Sunday, January 20, 2008

Being Polite

I think very few people would disagree that to be an effective manager one should always be polite? This does not rule out the need to express a full range of emotions when required. However, I feel the subject of politeness needs more careful attention than might be expected.

Last week my secretary pointed out to me that a candidate applying for a position with The Bayard Partnership had been very abrupt with her, to the point of being rude, treating her with a serious lack of respect. When I mentioned this sorry state of affairs to one of the Bayard Partners, he said ‘one should always be polite. However, in moments of extreme emotion, if one’s base instincts take over and one becomes rude, then this is only excusable if you were rude to your superiors or peers’. Thus being rude to anyone that you might consider to be a subordinate is never excusable.

So what should we consider as being polite or impolite? For me personally it is quite simple:

1. You should always show people the level of courtesy that you enjoy receiving yourself (note that I do not use the word ‘expect’ here, expect is far from adequate).
2. You should always make the effort to express your genuine respect for those around you in the form of polite greetings and ‘thank yous’ for services rendered.

Examples of impoliteness (for me) include:

1. Not saying thank you
2. Not greeting someone at the start of the day, when you have clearly made eye contact.
3. Not listening to someone when they are talking to you
4. Not getting back to people when you say you will (even if you have no further news to tell them)
5. Keeping people waiting without an explanation
6. Not letting people know your intentions by not using your indicators when driving a vehicle on the public highway
The list continues……

At the time of writing I have just come back from a business trip in Lisbon, where from our arrival to departure, my colleagues and I witnessed the most courteous and friendly interaction with everyone from Taxi drivers, hotel receptionists, waiters and shop assistants. Politeness seems to be the norm in Lisbon, let’s hope we can export it to Brussels and any other city where customer service is so often seriously lacking?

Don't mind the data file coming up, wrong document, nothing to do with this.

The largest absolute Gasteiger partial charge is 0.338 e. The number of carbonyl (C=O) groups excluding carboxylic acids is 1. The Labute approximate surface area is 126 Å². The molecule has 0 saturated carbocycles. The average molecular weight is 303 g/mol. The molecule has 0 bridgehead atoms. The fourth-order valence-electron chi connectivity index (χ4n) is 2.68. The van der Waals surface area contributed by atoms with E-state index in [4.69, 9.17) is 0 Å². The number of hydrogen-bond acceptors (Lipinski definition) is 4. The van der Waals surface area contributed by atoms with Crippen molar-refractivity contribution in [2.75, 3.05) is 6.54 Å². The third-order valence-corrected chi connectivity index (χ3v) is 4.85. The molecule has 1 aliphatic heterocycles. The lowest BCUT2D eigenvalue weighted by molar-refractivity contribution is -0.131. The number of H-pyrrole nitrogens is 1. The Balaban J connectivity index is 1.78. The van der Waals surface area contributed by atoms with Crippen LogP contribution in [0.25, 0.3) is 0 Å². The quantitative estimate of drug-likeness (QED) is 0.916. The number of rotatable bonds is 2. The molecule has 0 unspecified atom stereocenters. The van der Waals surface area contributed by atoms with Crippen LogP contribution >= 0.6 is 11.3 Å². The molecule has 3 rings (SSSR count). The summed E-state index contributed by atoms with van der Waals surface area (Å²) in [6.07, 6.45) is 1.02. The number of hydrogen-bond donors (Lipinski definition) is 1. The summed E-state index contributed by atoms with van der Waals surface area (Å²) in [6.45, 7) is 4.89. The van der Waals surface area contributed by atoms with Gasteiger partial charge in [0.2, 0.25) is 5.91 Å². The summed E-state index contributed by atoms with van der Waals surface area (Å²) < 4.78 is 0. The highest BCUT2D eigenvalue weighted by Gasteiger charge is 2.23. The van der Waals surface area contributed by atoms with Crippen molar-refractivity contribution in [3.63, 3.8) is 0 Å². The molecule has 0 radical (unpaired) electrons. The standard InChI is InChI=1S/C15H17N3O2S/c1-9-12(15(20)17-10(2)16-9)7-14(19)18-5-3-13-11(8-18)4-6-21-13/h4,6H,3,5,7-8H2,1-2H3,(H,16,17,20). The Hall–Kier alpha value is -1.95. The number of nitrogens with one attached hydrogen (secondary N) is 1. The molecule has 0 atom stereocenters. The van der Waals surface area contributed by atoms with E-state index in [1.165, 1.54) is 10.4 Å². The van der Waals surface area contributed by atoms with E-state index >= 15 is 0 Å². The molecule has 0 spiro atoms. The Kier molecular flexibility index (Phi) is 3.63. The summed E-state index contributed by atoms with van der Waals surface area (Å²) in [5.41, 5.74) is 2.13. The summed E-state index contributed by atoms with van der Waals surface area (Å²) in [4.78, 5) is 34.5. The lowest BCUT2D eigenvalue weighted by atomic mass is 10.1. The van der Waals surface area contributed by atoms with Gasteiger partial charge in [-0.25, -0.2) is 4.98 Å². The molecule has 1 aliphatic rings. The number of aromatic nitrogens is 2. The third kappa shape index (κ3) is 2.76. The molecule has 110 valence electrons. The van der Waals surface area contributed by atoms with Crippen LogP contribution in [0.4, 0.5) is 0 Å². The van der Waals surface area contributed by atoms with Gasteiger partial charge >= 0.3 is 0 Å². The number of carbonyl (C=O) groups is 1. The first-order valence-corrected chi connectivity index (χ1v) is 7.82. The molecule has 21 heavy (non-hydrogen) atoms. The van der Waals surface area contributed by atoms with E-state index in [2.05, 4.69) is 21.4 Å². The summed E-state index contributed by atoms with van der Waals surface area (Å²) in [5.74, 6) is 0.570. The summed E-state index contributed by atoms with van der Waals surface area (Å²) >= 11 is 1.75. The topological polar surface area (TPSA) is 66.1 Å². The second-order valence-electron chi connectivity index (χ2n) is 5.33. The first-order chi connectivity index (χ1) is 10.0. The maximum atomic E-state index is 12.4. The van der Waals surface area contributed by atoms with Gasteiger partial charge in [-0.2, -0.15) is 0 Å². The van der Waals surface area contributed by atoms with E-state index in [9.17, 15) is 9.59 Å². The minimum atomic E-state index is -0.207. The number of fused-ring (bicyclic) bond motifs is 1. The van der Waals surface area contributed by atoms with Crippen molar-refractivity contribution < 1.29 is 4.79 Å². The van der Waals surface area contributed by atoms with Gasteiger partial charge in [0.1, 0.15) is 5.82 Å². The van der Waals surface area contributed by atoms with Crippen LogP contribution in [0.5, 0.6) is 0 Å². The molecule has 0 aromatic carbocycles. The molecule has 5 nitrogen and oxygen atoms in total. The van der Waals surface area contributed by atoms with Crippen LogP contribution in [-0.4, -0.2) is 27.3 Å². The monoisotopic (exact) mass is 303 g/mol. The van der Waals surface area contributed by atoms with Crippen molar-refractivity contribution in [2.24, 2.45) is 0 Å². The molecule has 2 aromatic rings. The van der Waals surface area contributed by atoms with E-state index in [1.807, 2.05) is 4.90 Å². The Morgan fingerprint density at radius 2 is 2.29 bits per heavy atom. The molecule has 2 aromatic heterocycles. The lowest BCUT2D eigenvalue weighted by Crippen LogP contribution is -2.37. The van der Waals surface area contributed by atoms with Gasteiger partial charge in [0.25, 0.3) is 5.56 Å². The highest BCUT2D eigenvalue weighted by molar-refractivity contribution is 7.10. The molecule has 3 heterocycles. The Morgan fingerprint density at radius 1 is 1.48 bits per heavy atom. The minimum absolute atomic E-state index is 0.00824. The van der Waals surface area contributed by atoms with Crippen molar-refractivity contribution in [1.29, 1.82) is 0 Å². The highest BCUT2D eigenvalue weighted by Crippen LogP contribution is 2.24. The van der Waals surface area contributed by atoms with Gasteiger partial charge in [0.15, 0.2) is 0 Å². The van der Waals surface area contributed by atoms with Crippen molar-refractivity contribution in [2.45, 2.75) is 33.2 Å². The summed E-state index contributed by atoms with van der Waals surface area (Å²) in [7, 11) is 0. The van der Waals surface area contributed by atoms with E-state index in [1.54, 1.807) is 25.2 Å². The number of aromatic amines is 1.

1 comment:

Matthijs said...

Harry, I fully agree with the first part of what you consider as being polite. One should not do to another what oneself feels as unpleasant. However, I do have a bit of a problem with the second part, especially the usage of should always in combination with genuine respect in the form of polite greetings.

What is in fact respect? According to The Concise Oxford Dictionary respect of persons is either partiality or favour shown especially to the powerful or deferential esteem felt or shown towards a person.

If we take the former most of the time this respect is driven by fear. I can imagine that in certain work-situations with a powerful boss, especially the ones which are managing on power and politics, this could be the case. And if I greet such a boss, I am not doing that for being genuinely polite but just for preventing the worse. In addition, such a boss is out of own experience from time to time bruising a sub-ordinate or a secretary. Therefore, it will make my day if somebody is not greeting him or her out of disgust.

If we take the latter, I know for sure that I do not have a deferential esteem for all those around me. And if I greet a person for whom I don’t have that kind of esteem, I don’t do it for showing courtesy but just for being polite because my parents told me so. It’s definitely not genuine. It’s quite often the same when a person poses the question how are you? and one answers immediately with I am fine and you?. Therefore, it will make my day if somebody is genuinely greeting me.